Sustainability Statistics

Land

  • Referred to as a “technoburb,” the campus was originally designed by Kevin Roche in 1985. The landscape created a floating city, with the buildings positioned directly adjacent to a plain of water.
  • The design protects floodplain function through planting infiltration, tree absorption, and detention ponds.
  • Erosion control strategies are implemented, through geotextiles to stabilize soils and plants selected for root stability.
  • A pre-design soil assessment was conducted, allowing for healthy soils to be preserved and others to be amended. The assessment was created and communicated through a soil management plan.

Planting

  • 30 specimen heritage oaks were saved along the drive. Site and building design choices were made to keep this valuable natural resource. 
  • Low-water-usage planting was used on-site.

Water

  • 72% of surfaces used are permeable.
  • Stormwater features were designed into amenities.
  • The site design mitigates runoff to a series of ponds, which can hold 13,392,476 gallons of water.
  • The water quality was improved through added aeration diffusers, which create circulation and reduce organic sediment from depositing on the bottom.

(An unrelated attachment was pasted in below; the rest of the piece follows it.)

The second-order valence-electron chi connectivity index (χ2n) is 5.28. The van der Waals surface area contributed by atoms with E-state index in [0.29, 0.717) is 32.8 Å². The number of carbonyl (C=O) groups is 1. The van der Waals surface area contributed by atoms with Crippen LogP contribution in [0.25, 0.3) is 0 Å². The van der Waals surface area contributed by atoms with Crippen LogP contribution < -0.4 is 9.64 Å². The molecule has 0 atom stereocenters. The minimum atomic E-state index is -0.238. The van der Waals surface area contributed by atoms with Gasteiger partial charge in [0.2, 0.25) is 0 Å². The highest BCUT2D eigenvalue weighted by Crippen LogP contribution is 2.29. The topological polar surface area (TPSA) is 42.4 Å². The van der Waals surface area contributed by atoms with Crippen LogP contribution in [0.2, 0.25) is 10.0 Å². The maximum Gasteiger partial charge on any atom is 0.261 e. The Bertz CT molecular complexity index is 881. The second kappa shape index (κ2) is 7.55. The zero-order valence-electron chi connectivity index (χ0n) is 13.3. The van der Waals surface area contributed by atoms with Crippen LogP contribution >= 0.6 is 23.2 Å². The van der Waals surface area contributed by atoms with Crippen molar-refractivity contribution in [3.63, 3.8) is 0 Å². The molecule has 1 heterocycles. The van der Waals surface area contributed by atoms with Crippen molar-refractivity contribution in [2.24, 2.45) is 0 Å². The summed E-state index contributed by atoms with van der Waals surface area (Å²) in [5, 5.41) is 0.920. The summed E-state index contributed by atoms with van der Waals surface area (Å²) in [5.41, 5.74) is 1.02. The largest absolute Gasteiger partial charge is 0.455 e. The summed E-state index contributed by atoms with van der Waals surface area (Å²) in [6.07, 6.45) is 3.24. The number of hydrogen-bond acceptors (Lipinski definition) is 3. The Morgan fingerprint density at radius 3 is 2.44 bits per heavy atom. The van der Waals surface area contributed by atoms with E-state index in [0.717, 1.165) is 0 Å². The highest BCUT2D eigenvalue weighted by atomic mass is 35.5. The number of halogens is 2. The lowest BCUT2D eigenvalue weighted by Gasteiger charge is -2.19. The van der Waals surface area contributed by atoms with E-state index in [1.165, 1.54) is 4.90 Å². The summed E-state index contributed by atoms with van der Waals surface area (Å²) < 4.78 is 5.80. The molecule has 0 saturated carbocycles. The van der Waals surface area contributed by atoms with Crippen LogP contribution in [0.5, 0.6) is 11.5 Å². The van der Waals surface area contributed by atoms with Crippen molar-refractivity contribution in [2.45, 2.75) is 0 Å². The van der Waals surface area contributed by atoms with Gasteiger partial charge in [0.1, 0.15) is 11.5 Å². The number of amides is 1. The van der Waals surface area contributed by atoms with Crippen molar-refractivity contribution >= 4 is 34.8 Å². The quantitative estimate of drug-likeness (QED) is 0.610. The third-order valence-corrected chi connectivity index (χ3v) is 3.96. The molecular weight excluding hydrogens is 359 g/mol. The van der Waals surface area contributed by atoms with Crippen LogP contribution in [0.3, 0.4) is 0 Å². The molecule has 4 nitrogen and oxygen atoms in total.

• Trees have the potential for intercepting 665,000 gallons of water which are equivalent to the water usage for 6,655 American residents for one day.*

Carbon, Energy + Air

  • Five water features were introduced to reduce temperatures.
  • During construction, pollutants were controlled and retained.
  • Exposure to environmental tobacco smoke was minimized through designated smoke-free zones and prohibited smoking on-site.
  • The project avoids annual planting, reducing costs associated with maintenance, material, and installation.
  • Trees sequester 160,600 pounds of carbon annually, which offset 20 cars per year.**

Social

  • The planning and design improved the health and wellness space of this corporate campus. A series of programmatic elements created outdoor space for play, gathering, exercise, and relaxation.  
* The tree average for water interception is 500 gallons. American’s use an average of 100 gallons of water per day (EPA’s water trivia facts)
**120 pounds of CO2 per tree annually (This number is based on an average from the National Tree Benefits Calculator) One car produces an average of 8,320 pounds of CO2 per year. (The Code of Federal Regulations - 40 CFR 600.113)
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